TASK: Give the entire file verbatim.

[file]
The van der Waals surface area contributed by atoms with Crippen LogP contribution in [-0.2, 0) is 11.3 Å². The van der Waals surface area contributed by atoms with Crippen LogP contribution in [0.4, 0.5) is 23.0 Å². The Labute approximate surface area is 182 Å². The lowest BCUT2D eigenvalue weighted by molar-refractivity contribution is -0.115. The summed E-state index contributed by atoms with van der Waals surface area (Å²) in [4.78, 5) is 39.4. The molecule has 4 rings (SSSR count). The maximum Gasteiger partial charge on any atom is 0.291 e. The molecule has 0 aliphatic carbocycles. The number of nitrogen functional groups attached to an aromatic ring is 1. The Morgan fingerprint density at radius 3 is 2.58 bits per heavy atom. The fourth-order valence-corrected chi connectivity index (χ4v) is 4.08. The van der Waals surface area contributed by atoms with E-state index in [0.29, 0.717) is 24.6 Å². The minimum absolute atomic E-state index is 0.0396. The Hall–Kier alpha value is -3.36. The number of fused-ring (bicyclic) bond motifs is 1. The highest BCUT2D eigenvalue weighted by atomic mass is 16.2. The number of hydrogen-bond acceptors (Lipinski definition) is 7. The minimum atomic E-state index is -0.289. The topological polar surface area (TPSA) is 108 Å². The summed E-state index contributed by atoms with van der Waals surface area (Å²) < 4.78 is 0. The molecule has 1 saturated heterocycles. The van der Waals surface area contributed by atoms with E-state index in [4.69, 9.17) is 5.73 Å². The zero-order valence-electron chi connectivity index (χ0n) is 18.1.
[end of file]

The van der Waals surface area contributed by atoms with Crippen LogP contribution in [-0.2, 0) is 11.3 Å². The van der Waals surface area contributed by atoms with Crippen LogP contribution in [0.4, 0.5) is 23.0 Å². The Labute approximate surface area is 182 Å². The lowest BCUT2D eigenvalue weighted by molar-refractivity contribution is -0.115. The summed E-state index contributed by atoms with van der Waals surface area (Å²) in [4.78, 5) is 39.4. The molecule has 4 rings (SSSR count). The maximum Gasteiger partial charge on any atom is 0.291 e. The molecule has 0 aliphatic carbocycles. The number of nitrogen functional groups attached to an aromatic ring is 1. The Morgan fingerprint density at radius 3 is 2.58 bits per heavy atom. The fourth-order valence-corrected chi connectivity index (χ4v) is 4.08. The van der Waals surface area contributed by atoms with E-state index in [0.29, 0.717) is 24.6 Å². The minimum absolute atomic E-state index is 0.0396. The Hall–Kier alpha value is -3.36. The number of fused-ring (bicyclic) bond motifs is 1. The highest BCUT2D eigenvalue weighted by atomic mass is 16.2. The number of hydrogen-bond acceptors (Lipinski definition) is 7. The minimum atomic E-state index is -0.289. The topological polar surface area (TPSA) is 108 Å². The summed E-state index contributed by atoms with van der Waals surface area (Å²) < 4.78 is 0. The molecule has 1 saturated heterocycles. The van der Waals surface area contributed by atoms with E-state index in [4.69, 9.17) is 5.73 Å². The zero-order valence-electron chi connectivity index (χ0n) is 18.1.